Garrison Keillor, with Richard Dworsky and Robin and Linda Williams
At the Arlington Theatre, Tuesday, January 23.
Reviewed by Elizabeth Schwyzer
There’s a certain edge to Garrison Keillor — within the warm, fatherly rumble of his voice and vision, and a little twinge of tragedy — that makes him one of the most compelling storytellers there is. Keillor brought his incomparable blend of tenderness and sarcasm, reverence and farce to a packed Arlington last week, weaving together tall tales from legendary Lake Wobegon with sweet gospel songs that drew out the core of his message.
As any listener of Keillor’s public radio programs knows, he takes great delight in painting vivid, verbal caricatures of his native Minnesota — the small-town gossip and Lutheran prudishness as well as the powerful pull of family ties and the sense of pride and belonging. The difference between listening to Keillor on the radio and sharing a theater with him, though, was marked. Throughout the course of two hours, he wrapped his listeners into the story, so that when he spoke of “my people,” he was speaking of us.
Even those familiar with the fictional, Midwestern town where all the women are strong, all the men are good-looking, and all the children are above average, may not have heard Keillor sing, but sing he does, in a voice that’s remarkably resonant and soulful. From the show’s opening number, “Oh Lord, Won’t You Come Down Here?,” to its “standing intermission” with audience sing-along, to its closing goodnight gospel prayer, Keillor and his musicians steeped us in harmonies and homilies deep and compassionate. Just hours after the State of the Union address aired on television, Keillor brought 2,000 listeners to their feet to sing four complete verses of America the Beautiful, and made brotherhood ring from the Arlington’s walls.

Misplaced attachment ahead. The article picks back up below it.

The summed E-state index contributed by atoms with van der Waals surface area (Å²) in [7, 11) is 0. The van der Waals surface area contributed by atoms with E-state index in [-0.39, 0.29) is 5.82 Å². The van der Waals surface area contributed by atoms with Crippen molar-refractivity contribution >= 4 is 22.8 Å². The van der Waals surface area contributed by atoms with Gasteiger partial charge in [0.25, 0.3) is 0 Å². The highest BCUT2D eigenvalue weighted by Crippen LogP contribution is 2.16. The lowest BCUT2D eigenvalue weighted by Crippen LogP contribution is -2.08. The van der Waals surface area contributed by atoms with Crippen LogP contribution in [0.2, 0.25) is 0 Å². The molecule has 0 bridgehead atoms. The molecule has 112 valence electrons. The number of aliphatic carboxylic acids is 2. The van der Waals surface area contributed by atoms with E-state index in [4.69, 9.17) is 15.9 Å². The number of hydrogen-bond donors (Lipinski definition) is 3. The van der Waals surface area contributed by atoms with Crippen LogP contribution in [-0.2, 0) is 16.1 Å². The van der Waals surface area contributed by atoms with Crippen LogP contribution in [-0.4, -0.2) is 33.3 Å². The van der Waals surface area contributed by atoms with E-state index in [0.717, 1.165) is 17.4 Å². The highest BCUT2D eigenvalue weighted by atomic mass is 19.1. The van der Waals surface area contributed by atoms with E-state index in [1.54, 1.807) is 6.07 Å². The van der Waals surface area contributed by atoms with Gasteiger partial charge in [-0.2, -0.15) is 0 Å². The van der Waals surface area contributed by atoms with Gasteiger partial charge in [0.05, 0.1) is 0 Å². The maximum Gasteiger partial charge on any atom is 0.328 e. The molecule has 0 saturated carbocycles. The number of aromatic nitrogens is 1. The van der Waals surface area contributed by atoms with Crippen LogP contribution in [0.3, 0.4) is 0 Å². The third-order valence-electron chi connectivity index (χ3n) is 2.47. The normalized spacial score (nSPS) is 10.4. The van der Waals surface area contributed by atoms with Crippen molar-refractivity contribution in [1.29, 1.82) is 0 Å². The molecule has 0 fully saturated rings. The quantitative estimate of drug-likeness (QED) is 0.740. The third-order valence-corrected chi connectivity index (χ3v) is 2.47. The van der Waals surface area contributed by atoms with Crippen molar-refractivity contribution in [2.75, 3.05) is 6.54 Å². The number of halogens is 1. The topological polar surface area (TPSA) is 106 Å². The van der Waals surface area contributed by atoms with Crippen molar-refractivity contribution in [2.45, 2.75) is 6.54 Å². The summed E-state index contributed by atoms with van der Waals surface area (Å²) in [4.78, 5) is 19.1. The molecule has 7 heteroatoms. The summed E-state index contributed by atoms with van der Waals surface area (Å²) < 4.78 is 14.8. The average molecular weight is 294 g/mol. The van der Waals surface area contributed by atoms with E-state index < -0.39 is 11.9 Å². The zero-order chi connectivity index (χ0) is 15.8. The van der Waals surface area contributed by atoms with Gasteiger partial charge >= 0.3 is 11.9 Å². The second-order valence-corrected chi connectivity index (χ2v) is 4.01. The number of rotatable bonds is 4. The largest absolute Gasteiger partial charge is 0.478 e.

What’s wonderful is that while he’s full of a reverent love for humanity, Keillor is also absolutely irreverent and unsentimental. From his red sneakers that peeked out beneath his suit to his wry commentary on everything from a ladies’ quilting club (“keeping their hands occupied lest they turn to organized crime,”) to Bolinas, California (where a Lake Wobegon native renames herself Starflower Moonbright and pursues a career in veterinary aromatherapy), Keillor followed a riotous, winding path through a world at once imaginary and immediately recognizable. Ultimately, Keillor becomes the fatherly guide around whom we gather for sustenance, just as the people of Lake Wobegon go to Pastor Inqvist for prayer. Keillor’s message, though, is both darker and deeper. Death, he told us, is always around the corner. Life is a ludicrous bungle, a comedy of errors, a fleeting gift worthy of celebration. And since we’re standing in a darkened theater together, we may as well sing — about spacious skies, and fruited plains, and gleaming alabaster cities, undimmed by human tears. Somehow, in our singing, Santa Barbara and Lake Wobegon became one and the same place, and for perhaps the first time in my life, I felt at home in America.